[time-nuts] Aircraft ping timing
nuts at lazygranch.com
Sun Mar 23 04:37:00 EDT 2014
On Sat, 22 Mar 2014 07:40:27 -0000
"David J Taylor" <david-taylor at blueyonder.co.uk> wrote:
> From: Hal Murray
> There is a newer system getting phased in: ADS-B
> The plane broadcasts it's position and velocity every second.
> The SDR folks are having fun with it. With one of the USB TV
> receiver gizmos
> and a Raspberry Pi, you are limited by the height of your antenna vs
> curvature of the earth. A friend with an antenna 20(?) feet up gets
> planes out to several hundred miles. I don't know how far it will
> work if you have an antenna on top of a hill.
> .. and by sharing this data on a central server you can overcome the
> line-of-sight limitation:
> There is a further development which may be of interest to the more
> mathematically oriented time-nuts, creating positions of aircraft
> which do no send out their position with ADS-B but use earlier
> responses. By comparing the timing of responses from aircraft which
> do send position with those that don't you can multilaterate a
> position for the position-less aircraft. This requires timing in the
> receiver device to a level of about 100 nanoseconds, most often
> achieved with a simple crystal oscillator (but which needs
> calibration). In the DVB-T sticks the usable sampling rate is about
> 2 MHz, and the resulting 500 microsecond resolution appears not to be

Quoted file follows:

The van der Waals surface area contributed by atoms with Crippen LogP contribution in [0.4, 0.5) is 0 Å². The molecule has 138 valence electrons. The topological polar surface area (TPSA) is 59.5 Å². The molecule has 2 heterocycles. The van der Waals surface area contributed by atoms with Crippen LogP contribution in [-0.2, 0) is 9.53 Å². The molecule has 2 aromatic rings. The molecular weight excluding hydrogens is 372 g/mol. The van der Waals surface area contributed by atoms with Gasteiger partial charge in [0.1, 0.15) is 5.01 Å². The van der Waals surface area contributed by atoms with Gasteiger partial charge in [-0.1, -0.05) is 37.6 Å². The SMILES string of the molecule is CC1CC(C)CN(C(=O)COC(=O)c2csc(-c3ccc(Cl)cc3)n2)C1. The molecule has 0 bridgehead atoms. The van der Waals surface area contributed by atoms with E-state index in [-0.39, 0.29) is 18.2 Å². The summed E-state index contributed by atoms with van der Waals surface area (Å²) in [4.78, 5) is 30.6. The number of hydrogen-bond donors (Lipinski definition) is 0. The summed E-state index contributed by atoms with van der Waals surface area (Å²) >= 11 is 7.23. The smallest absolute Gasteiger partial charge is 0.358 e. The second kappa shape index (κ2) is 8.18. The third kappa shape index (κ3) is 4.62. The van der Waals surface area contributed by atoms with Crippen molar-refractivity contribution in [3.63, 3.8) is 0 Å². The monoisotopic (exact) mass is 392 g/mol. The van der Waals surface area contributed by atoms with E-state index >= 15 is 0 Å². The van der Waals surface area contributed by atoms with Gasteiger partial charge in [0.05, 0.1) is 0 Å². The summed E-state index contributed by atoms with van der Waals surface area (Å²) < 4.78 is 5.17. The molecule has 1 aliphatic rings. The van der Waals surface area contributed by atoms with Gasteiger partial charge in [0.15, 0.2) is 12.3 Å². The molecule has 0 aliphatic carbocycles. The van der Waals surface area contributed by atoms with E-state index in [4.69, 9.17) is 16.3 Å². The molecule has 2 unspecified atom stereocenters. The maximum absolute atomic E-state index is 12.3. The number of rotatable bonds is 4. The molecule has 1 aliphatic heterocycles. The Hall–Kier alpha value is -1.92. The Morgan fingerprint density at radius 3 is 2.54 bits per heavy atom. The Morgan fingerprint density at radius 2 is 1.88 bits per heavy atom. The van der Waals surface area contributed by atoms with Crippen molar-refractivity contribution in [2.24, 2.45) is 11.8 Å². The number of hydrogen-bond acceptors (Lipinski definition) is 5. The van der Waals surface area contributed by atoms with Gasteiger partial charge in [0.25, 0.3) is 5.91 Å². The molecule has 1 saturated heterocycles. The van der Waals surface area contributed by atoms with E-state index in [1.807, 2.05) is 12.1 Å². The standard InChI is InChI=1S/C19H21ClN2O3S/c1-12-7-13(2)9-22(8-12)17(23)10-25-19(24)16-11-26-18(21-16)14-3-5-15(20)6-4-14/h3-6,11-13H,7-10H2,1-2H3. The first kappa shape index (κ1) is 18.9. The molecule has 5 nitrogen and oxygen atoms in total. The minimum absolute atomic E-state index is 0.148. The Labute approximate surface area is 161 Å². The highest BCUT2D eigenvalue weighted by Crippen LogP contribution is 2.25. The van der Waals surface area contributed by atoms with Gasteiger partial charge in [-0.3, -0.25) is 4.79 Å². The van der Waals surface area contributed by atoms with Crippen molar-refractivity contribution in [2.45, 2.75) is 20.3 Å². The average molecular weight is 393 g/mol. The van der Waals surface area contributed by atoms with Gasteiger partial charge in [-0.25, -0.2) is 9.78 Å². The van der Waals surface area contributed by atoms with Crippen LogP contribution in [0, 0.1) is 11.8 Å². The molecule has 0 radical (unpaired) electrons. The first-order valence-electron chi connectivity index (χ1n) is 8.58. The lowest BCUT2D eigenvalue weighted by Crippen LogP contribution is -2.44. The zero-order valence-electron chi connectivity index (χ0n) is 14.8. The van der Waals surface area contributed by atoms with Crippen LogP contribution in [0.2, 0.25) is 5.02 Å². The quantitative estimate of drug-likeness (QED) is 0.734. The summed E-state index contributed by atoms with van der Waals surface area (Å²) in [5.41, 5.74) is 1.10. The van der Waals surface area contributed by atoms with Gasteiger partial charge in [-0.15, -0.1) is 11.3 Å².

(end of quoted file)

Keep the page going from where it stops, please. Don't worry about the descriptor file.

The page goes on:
> good enough for even a basic multilateration fix.
> If anyone is interested further or could help with suggestions on
> improved accuracy with the DVB-T sticks, a suitable place would be
> the Plane Plotter Yahoo group:
Note that the ADS-B mentioned is just a fancy version of the
transponder that was turned off.
I ran into your R Pi page about halfway in the process of doing my
Beaglebone Black RTLSDR page. I have RTLSDR and dump1090 running on
Angstrom Linux. I bought the GPS you suggested and will attempt to get
NTP going with it, so expect a question or two off line. ;-)
I wonder if your problem with the timing is related to the R Pi being
nearly maxed out. The Beaglebone Black is about 4x the processing power
of the R Pi, with dump1090 running at 30% CPU.
Seems to me that MLAT is a function of the distance between receivers,
At 0.5uS, the distance a radio wave travels is 150 meters. Throw in
some error and worst case it, you are still talking less than a km.
Good enough for MLAT considering the option is no location information.
The flightradar24 decoders are using a Beaglebone Black with the "radar
cape". That unit claims a 100MHz clock, so the timing resolution is
10ns. But my recollection is the GPSDO units only do around 100ns when
the dust settles. The radarcape uses an FPGA, so it doesn't have
the computer delay issue and is probably limited by the GPSDO accuracy.
Personally for the cost, I'd take the 1km error from the DVB-T stick
and call it a day.
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